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Water in the West

‘Pumped Dry:’ Behind the Knight-Risser Prize Winning Series on Groundwater

At the Knight-Risser Prize Symposium on Jan. 25, Ian James, an environment reporter for the Palm Springs based Desert Sun, talked about a growing crisis in groundwater supplies. James worked with colleagues at the Desert Sun and USA Today to put together a dramatic, globe-spanning series about groundwater overdraft, which was the winner of the 2016 Knight-Risser Prize for Western Environmental Journalism.

Presentations from California Groundwater Briefing in Sacramento

Scholars working with Water in the West discussed their latest research on groundwater and the implications for the future of California’s water. Held in Sacramento on Sept. 27, 2016, the panel informed state and local level policy and decision makers on such issues as implementation of the Sustainable Groundwater Management Act (SGMA), water quality and availability, and new data collection techniques.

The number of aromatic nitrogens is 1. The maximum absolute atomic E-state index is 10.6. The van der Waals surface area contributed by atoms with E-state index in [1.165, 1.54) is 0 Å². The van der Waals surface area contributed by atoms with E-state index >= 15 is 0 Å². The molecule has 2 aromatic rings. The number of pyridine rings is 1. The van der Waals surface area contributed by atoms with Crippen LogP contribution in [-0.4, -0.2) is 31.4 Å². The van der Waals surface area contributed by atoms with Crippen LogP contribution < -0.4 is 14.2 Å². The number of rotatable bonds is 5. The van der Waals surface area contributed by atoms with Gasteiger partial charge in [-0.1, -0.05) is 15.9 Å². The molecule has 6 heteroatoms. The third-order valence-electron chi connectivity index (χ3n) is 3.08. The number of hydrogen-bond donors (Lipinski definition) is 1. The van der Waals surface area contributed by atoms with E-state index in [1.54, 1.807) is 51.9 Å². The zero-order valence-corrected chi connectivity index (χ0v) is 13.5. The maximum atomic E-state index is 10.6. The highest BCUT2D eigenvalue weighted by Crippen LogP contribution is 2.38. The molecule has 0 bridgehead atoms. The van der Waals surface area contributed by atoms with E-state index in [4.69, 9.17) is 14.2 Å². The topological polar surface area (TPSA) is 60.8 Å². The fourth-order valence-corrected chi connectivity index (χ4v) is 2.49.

From the Ground Down: Understanding Local Groundwater Data Collection and Sharing Practices in California

After decades of dysfunction that have exacerbated chronic water problems, historic groundwater legislation has brought California to the cusp of a new era of water management. Meeting the law’s goals will require overcoming stubborn systemic obstacles, according to a new report by Water in the West and the Gould Center for Conflict Resolution, Stanford Law School.

The Utility of Surfers’ Wave Knowledge for Coastal Management

This study investigates the local knowledge of surfers through two surveys of more than one thousand California surfers and promulgates, based on survey data, a formal definition of surfers’ local knowledge as "wave knowledge." In so doing, this study makes the case that wave knowledge can be used to inform coastal management decision-making in those situations where wave resources, and thus the growing stakeholder group of surfers, could possibly be affected.

Overcoming Psychological Resistance toward Using Recycled Water as a Solution to California's Climate Change Challenge

California’s traditional hydrological system assumes a heavy, reliable snowpack and the timely release of surface water in the warmer months.   However as a consequence of climate change and a prolonged drought, California must now consider alternative water supply sources such as recycled wastewater. But state officials fear that a proposal to expand direct or indirect potable use wastewater programs would trigger strong public resistance due to the ‘yuck’ factor, an instinctive aversion to many recycled wastewater uses.

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